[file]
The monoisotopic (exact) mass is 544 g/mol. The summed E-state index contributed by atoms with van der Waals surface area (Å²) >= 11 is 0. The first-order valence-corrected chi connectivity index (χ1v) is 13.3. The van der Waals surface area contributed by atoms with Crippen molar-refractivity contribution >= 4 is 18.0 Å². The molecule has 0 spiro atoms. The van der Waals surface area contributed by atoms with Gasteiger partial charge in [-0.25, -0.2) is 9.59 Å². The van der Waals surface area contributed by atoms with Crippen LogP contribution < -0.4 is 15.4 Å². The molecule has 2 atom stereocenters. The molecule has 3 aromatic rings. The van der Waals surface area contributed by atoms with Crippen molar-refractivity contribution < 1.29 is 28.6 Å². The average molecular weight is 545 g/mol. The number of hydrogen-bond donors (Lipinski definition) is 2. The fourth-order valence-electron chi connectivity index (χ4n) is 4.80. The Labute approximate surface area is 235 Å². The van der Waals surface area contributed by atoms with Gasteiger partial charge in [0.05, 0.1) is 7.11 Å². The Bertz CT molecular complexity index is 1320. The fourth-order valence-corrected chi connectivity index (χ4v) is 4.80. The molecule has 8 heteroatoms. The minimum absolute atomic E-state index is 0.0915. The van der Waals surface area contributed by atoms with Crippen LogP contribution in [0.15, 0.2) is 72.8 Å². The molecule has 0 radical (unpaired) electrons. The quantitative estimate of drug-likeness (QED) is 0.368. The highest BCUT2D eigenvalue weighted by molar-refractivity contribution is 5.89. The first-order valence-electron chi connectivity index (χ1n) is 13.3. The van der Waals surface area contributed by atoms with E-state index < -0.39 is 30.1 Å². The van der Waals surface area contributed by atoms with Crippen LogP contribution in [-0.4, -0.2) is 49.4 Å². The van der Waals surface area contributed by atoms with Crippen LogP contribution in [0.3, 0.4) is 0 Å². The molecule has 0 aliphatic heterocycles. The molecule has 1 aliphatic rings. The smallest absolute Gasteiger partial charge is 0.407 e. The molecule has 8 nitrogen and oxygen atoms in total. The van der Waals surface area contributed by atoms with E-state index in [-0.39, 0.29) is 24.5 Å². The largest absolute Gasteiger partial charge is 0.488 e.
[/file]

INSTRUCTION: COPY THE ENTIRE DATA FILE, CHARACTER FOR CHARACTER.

The monoisotopic (exact) mass is 544 g/mol. The summed E-state index contributed by atoms with van der Waals surface area (Å²) >= 11 is 0. The first-order valence-corrected chi connectivity index (χ1v) is 13.3. The van der Waals surface area contributed by atoms with Crippen molar-refractivity contribution >= 4 is 18.0 Å². The molecule has 0 spiro atoms. The van der Waals surface area contributed by atoms with Gasteiger partial charge in [-0.25, -0.2) is 9.59 Å². The van der Waals surface area contributed by atoms with Crippen LogP contribution < -0.4 is 15.4 Å². The molecule has 2 atom stereocenters. The molecule has 3 aromatic rings. The van der Waals surface area contributed by atoms with Crippen molar-refractivity contribution < 1.29 is 28.6 Å². The average molecular weight is 545 g/mol. The number of hydrogen-bond donors (Lipinski definition) is 2. The fourth-order valence-electron chi connectivity index (χ4n) is 4.80. The Labute approximate surface area is 235 Å². The van der Waals surface area contributed by atoms with Gasteiger partial charge in [0.05, 0.1) is 7.11 Å². The Bertz CT molecular complexity index is 1320. The fourth-order valence-corrected chi connectivity index (χ4v) is 4.80. The molecule has 8 heteroatoms. The minimum absolute atomic E-state index is 0.0915. The van der Waals surface area contributed by atoms with Crippen LogP contribution in [0.15, 0.2) is 72.8 Å². The molecule has 0 radical (unpaired) electrons. The quantitative estimate of drug-likeness (QED) is 0.368. The highest BCUT2D eigenvalue weighted by molar-refractivity contribution is 5.89. The first-order valence-electron chi connectivity index (χ1n) is 13.3. The van der Waals surface area contributed by atoms with E-state index < -0.39 is 30.1 Å². The van der Waals surface area contributed by atoms with Crippen LogP contribution in [-0.4, -0.2) is 49.4 Å². The van der Waals surface area contributed by atoms with Crippen LogP contribution in [0.3, 0.4) is 0 Å². The molecule has 0 aliphatic heterocycles. The molecule has 1 aliphatic rings. The smallest absolute Gasteiger partial charge is 0.407 e. The molecule has 8 nitrogen and oxygen atoms in total. The van der Waals surface area contributed by atoms with E-state index in [-0.39, 0.29) is 24.5 Å². The largest absolute Gasteiger partial charge is 0.488 e.